Scripture gives us many examples of this model of prayer
The simplest pattern for prayer could be called a “praise sandwich.” This type of prayer starts and ends with praise. A quick glance through the pages of Scripture will reveal that most of the “formal prayers” in the Bible fit that pattern. You find them in both the New and Old Testaments—the Lord’s Prayer, Solomon’s Temple dedication prayer, Jehoshaphat’s prayer in 2 Chronicles 20, and most of David’s psalms. Yes, we do bring our requests before the Lord, but we ask them within the context of praise.
To praise the Lord is to focus on His attributes and acts. Nehemiah 1:5–11 is a good example of a praise sandwich.
The first part (the “bread” of praise) is in verse five. Nehemiah starts by praising God for who He is (His attributes), what He has done (His work in and for us) and what He has promised in His Word. Nehemiah writes: “I beseech You, O Lord God of heaven, the great and awesome God, who preserves the covenant and lovingkindness for those who love Him and keep His commandments” (v. 5 NASB). In other words, he was praising God for who He is.
As we worship Him, we often become painfully aware of our own shortcomings. Nehemiah does in verses 6–7: “let Your ear now be attentive and Your eyes open to hear the prayer of Your servant which I am praying before You now, day and night, on behalf of the sons of Israel Your servants, confessing the sins of the sons of Israel which we have sinned against You; I and my father’s house have sinned. We have acted very corruptly against You and have not kept the commandments, nor the statutes, nor the ordinances which You commanded Your servant Moses.” As we see who God is, we acknowledge that our sin is an affront to His attributes, we accept His forgiveness, and are restored to fellowship with Him.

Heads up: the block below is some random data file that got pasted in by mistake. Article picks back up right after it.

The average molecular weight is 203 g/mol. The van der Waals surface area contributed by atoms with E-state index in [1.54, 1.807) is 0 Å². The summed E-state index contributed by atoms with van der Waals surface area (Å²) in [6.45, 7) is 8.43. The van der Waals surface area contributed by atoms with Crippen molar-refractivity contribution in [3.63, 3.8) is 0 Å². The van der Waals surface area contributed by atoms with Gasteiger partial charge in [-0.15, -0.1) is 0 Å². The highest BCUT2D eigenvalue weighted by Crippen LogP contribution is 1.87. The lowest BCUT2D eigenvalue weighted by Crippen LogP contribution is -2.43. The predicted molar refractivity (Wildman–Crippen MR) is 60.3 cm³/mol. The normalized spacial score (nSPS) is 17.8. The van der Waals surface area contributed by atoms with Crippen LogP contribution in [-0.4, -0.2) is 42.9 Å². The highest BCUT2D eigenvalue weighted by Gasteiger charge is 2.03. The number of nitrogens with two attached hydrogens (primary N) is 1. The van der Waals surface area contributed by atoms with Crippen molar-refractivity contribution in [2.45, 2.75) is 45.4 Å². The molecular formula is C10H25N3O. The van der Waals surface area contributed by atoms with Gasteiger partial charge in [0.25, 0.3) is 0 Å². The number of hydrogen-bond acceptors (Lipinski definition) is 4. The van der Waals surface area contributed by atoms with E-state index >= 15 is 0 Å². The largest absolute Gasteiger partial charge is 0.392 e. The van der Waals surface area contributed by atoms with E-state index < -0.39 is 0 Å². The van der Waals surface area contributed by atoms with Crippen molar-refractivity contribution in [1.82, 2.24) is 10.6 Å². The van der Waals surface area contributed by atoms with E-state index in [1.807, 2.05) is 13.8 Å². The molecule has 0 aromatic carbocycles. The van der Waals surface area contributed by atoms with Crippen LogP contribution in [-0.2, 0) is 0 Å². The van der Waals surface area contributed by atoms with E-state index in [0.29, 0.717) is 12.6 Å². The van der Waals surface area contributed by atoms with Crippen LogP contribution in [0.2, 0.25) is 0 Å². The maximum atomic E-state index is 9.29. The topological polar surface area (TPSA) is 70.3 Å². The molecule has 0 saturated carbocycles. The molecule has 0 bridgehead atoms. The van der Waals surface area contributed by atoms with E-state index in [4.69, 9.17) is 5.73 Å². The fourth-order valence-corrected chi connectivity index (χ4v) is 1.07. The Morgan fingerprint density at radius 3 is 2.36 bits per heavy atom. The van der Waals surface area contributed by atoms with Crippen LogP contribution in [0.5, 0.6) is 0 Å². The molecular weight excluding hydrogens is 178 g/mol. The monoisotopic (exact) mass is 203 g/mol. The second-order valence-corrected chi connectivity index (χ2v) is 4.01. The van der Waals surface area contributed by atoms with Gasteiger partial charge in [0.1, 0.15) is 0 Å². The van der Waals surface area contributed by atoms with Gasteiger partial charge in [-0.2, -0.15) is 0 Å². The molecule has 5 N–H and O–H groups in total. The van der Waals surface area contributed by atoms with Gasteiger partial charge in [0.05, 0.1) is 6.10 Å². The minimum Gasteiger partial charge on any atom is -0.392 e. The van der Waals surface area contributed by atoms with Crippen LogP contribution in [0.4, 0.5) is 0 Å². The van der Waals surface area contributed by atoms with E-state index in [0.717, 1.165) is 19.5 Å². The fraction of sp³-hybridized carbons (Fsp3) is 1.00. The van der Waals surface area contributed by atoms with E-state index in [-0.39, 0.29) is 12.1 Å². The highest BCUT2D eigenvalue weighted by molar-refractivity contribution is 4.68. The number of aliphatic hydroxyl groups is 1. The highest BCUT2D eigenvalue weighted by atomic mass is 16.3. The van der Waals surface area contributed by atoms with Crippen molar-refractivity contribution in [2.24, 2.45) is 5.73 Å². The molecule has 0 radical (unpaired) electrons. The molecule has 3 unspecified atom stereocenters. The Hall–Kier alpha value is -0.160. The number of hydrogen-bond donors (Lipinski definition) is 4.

Only after we look at who God is and who we are can we get to the “meat” of asking Him for things. Nehemiah does this in the next verses: “Remember the word which You commanded Your servant Moses, saying, ‘If you are unfaithful I will scatter you among the peoples; but if you return to Me and keep My commandments and do them, though those of you who have been scattered were in the most remote part of the heavens, I will gather them from there and will bring them to the place where I have chosen to cause My name to dwell’” (vv. 8–9). Nehemiah interceded with God for the people. He asked God to fulfill the promises He had made to His people. In intercession we take the needs of others to God, ask Him to hear our requests, and answer them according to His will.
Finally, we end once again on a note of praise: “They are Your servants and Your people whom You redeemed by Your great power and by Your strong hand. O Lord, I beseech You, may Your ear be attentive to the prayer of Your servant and the prayer of Your servants who delight to revere Your name, and make Your servant successful today and grant him compassion before this man” (vv. 10–11). It might not sound like praise, but Nehemiah affirms that God is in charge and we are in need. God is our Redeemer. He has great power and a strong hand. His name is to be revered. Prayer is our declaration of dependence on God. We come to Him because we don’t know what to do or how to do it, but He does.
So, like Nehemiah, let’s start our prayers by praising God, with our focus on who He is and what he does. As we see who He is, we see how we fall short, and move into confession and restoration. That then leads us to ask our loving Father for our needs and the needs of others. In gratitude for His hearing us, we end with praise, once again focusing on Him. Only He is worthy!